Rotator Cuff Therapy Exercises

Rotator Cuff Syndrome

What is rotator cuff syndrome?

Syndrome is one of those medical catch all words. It’s a little like disease and problems.

It’s not one that I am particularly fond of as in my opinion it is far too general. I prefer a diagnosis, wherever possible, to be specific, detailed and accurate.

In writing this I looked up a medical definition of the word syndrome and have quoted it below.As you can see it really just amounts to an identifiable range of symptoms happening together. So, rotator cuff syndrome and rotator cuff disease are terms, often used, in an initial diagnosis of a rotator cuff problem.

syndrome/syn·drome/ (sin´drōm) a set of symptoms occurring together; the sum of signs of any morbid state; a symptom complex.

Rotator cuff syndrome is a little different however. The term rotator cuff syndrome is often used to describe a condition more commonly known as rotator cuff impingement. Often the two terms are used together as rotator cuff impingement syndrome. This is not a general catch all diagnosis but a specific problem that affects the tendons of the shoulder rotator cuff.

Rotator cuff impingement

Rotator cuff impingement is one of the major causes of rotator cuff disease. Similarly, rotator cuff impingement is also a major cause of rotator cuff tears. How and why this occurs is what I want to focus on now.

Rotator Cuff Syndrome


The Shoulder Joint

Rotator cuff syndrome has two major causes, but the result is always the same, more of that later. The picture above shows the shoulder rotator cuff relationship.  As you can see the rotator cuff muscles (supraspinatus, Infraspinatus, Subscapularis and Teres Minor) pass between the Humerus and the Acromion. It is as the tendons pass under the Acromion that they get squashed or “impinged”. So what of the two causes

Firstly, the acronium comes in a variety of slightly different shapes. It can be hooked to varying degrees and can also have bone spurs attached. These physical characteristics can reduce the space beneath the Acronium that the rotator cuff tendons pass through.

Secondly, if the rotator cuff muscles are weak they will fail to stabilise the Humerus (upper arm bone). This will allow the Humerus to “ride up” especially when the arm is raised. This “riding up” is what results in the rotator cuff tendons becoming squashed.  

Rotator cuff syndrome – resulting symptoms

The severity of a cuff syndrome is often divided into three distinct phases. It is a useful guide, but it can not be looked at rigidly. There is a fair degree of overlap between the phases. The symptoms will gradually worsen through the phases with no direct intervention.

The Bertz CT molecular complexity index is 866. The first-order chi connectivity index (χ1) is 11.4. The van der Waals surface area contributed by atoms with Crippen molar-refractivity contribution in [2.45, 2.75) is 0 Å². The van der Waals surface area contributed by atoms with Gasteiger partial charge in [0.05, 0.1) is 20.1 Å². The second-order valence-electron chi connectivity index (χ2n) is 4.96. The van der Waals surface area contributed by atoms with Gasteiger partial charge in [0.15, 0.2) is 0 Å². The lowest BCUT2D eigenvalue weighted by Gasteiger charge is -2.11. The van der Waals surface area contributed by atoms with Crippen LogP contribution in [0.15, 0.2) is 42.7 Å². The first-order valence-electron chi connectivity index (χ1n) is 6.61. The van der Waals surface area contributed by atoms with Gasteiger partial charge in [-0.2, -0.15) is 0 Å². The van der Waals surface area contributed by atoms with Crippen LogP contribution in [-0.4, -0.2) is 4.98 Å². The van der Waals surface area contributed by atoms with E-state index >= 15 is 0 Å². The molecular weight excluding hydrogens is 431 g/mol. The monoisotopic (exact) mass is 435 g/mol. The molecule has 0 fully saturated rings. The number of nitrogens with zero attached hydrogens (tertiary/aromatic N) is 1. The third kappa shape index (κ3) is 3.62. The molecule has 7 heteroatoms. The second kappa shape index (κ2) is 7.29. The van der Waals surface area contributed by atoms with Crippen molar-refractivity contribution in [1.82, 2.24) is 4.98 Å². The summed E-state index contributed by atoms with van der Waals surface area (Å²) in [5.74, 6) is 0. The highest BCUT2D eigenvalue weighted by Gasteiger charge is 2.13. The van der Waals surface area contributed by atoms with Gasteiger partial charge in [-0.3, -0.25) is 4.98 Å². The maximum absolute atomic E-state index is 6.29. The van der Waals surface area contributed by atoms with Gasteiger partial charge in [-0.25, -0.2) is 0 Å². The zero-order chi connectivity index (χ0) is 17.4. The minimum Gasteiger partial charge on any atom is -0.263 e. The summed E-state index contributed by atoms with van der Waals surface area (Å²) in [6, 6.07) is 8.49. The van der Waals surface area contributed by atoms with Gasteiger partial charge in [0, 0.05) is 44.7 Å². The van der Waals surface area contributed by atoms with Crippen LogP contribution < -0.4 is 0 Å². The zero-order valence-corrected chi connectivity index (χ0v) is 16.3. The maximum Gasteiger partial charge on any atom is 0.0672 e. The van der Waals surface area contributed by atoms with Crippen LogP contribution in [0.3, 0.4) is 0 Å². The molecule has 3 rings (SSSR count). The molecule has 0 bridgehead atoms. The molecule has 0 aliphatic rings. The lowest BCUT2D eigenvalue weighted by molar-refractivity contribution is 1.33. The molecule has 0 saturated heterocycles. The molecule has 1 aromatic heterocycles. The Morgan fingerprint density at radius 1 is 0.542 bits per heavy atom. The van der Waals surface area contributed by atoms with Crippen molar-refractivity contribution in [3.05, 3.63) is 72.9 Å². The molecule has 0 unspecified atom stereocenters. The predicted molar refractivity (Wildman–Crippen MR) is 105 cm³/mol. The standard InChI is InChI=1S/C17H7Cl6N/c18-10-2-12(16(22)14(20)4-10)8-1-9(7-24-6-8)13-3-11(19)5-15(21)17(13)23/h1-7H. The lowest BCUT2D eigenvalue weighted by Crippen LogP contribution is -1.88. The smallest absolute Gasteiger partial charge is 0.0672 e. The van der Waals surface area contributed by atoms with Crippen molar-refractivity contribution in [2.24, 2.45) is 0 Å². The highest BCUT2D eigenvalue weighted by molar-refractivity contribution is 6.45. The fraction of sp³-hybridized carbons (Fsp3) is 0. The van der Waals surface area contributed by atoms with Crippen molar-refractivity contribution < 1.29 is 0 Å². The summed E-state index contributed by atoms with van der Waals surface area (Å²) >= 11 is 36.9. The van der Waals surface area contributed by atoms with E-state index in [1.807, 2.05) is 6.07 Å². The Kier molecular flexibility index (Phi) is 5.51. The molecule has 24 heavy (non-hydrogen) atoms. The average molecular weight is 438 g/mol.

1. Phase 1. Swelling or bleeding can occur and it is often linked to overuse injury. Found most often in those under 25 years old
  2. Phase 2. Inflammation of the tendons and the development of scar tissue. Occurs most often between the ages of 25 and 40.
  3. Phase 3. Muscle tear or tendon rupture. Most common in those over 50.

Risks of developing rotator cuff syndrome

As can be seen above, the risks of developing a syndrome, or rotator cuff impingement, increase with age. It is known that approximately 34% of the population has a rotator cuff tear at the time of death. The exact cause is not often attributable directly to cuff syndrome. This is because a large percentage of patients will not have had the problem diagnosed as they were not in pain for a long period.

There is a certain amount of contradictory evidence relating to occupation. Those with a sedentary lifestyle are known to be at greater risk of impingement later in life. This is because the rotator cuff muscles have not been sufficiently worked and are weak as a result. They can not hold the Humerus tightly enough and it rides up trapping the tendons.

Those people with a manual or heavy job show a lesser incidence of impingement. This is because the rotator cuff is strong. The exceptions are those people whose trade involves a lot of overhead work; scaffolders, plasterers, painters etc. The act of lifting the arm reduces the space available to the tendon which can become squashed.

The risks are always greater in the dominant arm.


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